12 without your permission. Exhibit P00679, your order dated the 31st of
13 October, 1992, right after Prozor, prohibiting contact with the media, or
14 expressing -- forgive me, expressing your concern about the media, that
15 "the coverage of some of these events were causing great problems for us
16 in the foreign media," you were cognizant and paid attention to the
17 media, didn't you?
18 A. Yes, that was my duty. Not each and every commander or officer
19 or HVO member should contact the media and give them statements of any
20 kind. Information provided from the army, well, one knows who can
21 provide such information, under what conditions.
22 MS. ALABURIC: [Interpretation] Could I just make a brief
23 correction. On the previous page, line 21, the year for the document is
24 wrong. It should say "1992."
25 MR. SCOTT: Counsel may be right, Your Honour, if I can just
2 THE INTERPRETER: Microphone, please.
3 MR. SCOTT: Is counsel referring to --
4 MR. KOVACIC: Mr. Scott, I would be happy to help you. It is the
5 wrong number, if you -- if you looked at the screen, this document has
6 nothing to do with media.
7 MR. SCOTT: I think, unfortunately, we're a document behind. The
8 document -- counsel's correct. On 2D00687, it should be "1992." I
9 misspoke, and I apologise.
10 Q. But as you said just now, sir, and it's again nothing surprising,
11 you can't just have everyone meeting and talking with the media
12 willy-nilly, so to speak, and you controlled and you set a rule in place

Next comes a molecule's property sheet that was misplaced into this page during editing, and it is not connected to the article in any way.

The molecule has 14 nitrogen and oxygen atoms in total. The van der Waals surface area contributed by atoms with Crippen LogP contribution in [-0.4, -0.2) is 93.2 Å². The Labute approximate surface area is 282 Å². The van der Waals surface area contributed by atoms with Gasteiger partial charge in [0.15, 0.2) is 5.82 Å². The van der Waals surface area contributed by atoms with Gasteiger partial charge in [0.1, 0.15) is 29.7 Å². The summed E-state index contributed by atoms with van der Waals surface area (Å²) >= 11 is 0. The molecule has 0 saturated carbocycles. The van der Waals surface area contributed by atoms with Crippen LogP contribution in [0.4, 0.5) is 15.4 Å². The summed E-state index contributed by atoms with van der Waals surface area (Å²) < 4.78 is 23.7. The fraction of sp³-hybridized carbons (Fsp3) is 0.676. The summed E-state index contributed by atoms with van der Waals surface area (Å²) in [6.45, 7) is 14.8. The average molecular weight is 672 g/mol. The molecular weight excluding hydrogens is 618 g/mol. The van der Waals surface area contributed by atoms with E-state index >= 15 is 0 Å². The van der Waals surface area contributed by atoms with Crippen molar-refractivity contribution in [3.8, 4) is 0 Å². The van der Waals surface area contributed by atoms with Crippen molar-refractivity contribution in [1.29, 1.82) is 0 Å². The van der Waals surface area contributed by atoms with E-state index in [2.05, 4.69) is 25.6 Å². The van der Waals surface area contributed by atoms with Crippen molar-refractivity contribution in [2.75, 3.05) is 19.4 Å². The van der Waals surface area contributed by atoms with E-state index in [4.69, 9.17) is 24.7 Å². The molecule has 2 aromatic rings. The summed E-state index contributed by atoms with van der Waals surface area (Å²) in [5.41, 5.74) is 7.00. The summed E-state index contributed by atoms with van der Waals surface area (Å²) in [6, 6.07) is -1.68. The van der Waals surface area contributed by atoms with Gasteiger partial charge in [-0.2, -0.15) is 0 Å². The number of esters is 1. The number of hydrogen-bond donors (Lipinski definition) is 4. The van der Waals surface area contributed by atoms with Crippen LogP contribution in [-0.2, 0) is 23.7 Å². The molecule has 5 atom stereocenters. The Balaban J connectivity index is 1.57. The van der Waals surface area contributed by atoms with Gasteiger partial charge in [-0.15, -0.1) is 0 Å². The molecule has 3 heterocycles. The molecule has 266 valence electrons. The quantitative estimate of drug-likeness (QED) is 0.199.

13 that there shouldn't be contact with the media without your permission;
15 A. Yes, I said that contact shouldn't be established with the media,
16 because on item number 3 it is specified who can have contact with the
17 media. Not just anyone can have the idea of contacting the media. And
18 I think in all armies throughout the world, there are such provisions.
19 Q. And in similar fashion, sir, you also controlled access or
20 communications with the international organisations, didn't you;
21 UNPROFOR, ECMM? Those communications could only take place with your
23 And again while you're thinking about that, I'll refer to P00797,
24 again dated 24 November 1992, your order, sir:
25 "There can be contacts with UNPROFOR and --"
1 JUDGE ANTONETTI: [Interpretation] General Petkovic -- one moment,
3 General Petkovic, you have this document on the screen. You ban
4 any contact with the media. This is in the three paragraphs, but in the
5 reasoning you say that it is because individuals from the HVO have
6 revealed military secrets. What did you mean by that? Is it because --
7 were you controlling the media by revealing military secrets?
8 MS. ALABURIC: [Interpretation] Unfortunately, we did not receive
9 the interpretation of your question.
10 JUDGE ANTONETTI: [Interpretation] I'm going to check. I'm going
11 to ask the question again, sorry, because I didn't check. You see,
12 usually when I ask a question, I look at the person I put the question to
13 and don't look at the transcript. That's my mistake, because I'm not
14 used to using the transcript, as such.
15 So, General Petkovic, we have a document here in front of us.
16 You say that you control -- or any contact with the media must have your